Shaken by violence of white privilege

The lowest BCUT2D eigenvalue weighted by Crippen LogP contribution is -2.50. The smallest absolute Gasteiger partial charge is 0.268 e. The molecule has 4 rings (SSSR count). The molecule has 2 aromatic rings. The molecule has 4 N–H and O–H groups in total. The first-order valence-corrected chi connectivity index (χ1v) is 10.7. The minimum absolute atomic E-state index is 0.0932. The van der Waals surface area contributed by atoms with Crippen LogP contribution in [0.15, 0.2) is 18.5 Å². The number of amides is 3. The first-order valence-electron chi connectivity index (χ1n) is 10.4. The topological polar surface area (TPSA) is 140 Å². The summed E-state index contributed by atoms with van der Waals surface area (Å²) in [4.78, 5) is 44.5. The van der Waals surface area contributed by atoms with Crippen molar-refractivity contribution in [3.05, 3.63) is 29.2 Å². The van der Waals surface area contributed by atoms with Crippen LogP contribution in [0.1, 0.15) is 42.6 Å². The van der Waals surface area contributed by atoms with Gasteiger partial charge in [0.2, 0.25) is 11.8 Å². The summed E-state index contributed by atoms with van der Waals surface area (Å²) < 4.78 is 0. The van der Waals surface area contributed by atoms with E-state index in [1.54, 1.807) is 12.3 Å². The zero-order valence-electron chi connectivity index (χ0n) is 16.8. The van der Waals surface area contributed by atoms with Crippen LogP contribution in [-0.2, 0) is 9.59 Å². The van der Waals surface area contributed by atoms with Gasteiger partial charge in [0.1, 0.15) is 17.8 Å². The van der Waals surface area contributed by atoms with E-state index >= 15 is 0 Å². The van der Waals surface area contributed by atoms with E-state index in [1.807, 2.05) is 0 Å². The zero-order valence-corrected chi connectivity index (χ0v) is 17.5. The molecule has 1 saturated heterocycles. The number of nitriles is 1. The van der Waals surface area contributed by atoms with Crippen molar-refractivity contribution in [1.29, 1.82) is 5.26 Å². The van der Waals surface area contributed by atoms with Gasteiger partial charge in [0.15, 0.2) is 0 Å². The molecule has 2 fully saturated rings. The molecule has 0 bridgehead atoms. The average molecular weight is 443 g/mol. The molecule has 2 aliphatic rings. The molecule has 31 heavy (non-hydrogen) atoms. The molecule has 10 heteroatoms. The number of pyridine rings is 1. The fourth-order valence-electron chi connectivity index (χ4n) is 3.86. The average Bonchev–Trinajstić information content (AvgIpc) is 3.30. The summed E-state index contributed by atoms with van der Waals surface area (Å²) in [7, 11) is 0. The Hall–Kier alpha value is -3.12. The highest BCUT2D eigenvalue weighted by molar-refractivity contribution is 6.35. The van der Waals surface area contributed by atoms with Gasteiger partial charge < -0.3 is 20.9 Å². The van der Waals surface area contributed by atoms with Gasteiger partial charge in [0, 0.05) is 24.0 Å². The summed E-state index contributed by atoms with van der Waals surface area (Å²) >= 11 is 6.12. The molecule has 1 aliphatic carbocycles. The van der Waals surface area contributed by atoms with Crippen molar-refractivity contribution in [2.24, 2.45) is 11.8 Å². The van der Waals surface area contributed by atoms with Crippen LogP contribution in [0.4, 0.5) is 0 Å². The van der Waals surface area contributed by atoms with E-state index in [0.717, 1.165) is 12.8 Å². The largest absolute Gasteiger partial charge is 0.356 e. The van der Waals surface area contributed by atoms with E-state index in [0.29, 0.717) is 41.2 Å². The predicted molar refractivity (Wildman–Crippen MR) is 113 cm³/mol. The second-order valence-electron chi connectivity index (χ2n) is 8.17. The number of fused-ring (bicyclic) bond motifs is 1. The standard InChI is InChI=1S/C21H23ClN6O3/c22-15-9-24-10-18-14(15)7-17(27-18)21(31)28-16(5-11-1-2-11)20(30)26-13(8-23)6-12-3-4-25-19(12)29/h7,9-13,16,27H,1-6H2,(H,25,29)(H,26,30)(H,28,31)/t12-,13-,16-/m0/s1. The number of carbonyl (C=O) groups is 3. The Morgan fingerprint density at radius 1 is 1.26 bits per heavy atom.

Growing up in the township of Soweto, in an unequal society characterised by a history of brutality and draconian laws, I have experienced first-hand the nature of systematic exclusion informed by my class position and race. I have been under no illusions about what it means to be black in South Africa. But never has this onslaught been as vivid as it was at the Franschhoek Literary Festival, where for the first time in my 23 years I came to understand what it means to suffocate in a pool of white privilege.Being a first-time writer, I have attended only a few literary events. Besides Franschhoek,I have been to the Kingsmead Book Festival in Johannesburg and the Open Book Festival in Cape Town. By their very nature, they are elitist and exclusionary to most black people who, because of the legacy of a history of dispossession, are unable to afford such spaces.The violence that I was subjected to by the white audience in Franschhoek left me shaken, more so because in that space few are aware of their privilege.In both sessions that I attended as a panellist, I endured disapproving stares and shaking heads every time I made mention of the legitimacy of black rage and how it is birthed by white privilege.In that space, I came to understand that literary festivals exist to create a platform for white privilege to anthropologise black thought.Black authors, especially those who dare to speak truth to power, are invited to these spaces to perform to an audience that has no regard for the existential crisis of blackness. That is why Thando Mgqolozana could be so viciously insulted.Black writers need to create an alternative literary space. The government needs to build a strong literary infrastructure for us, because the existing spaces are violent to black voices and threaten to choke the life out of us.Mahlatsi is the author of 'Memoirs of a Born Free'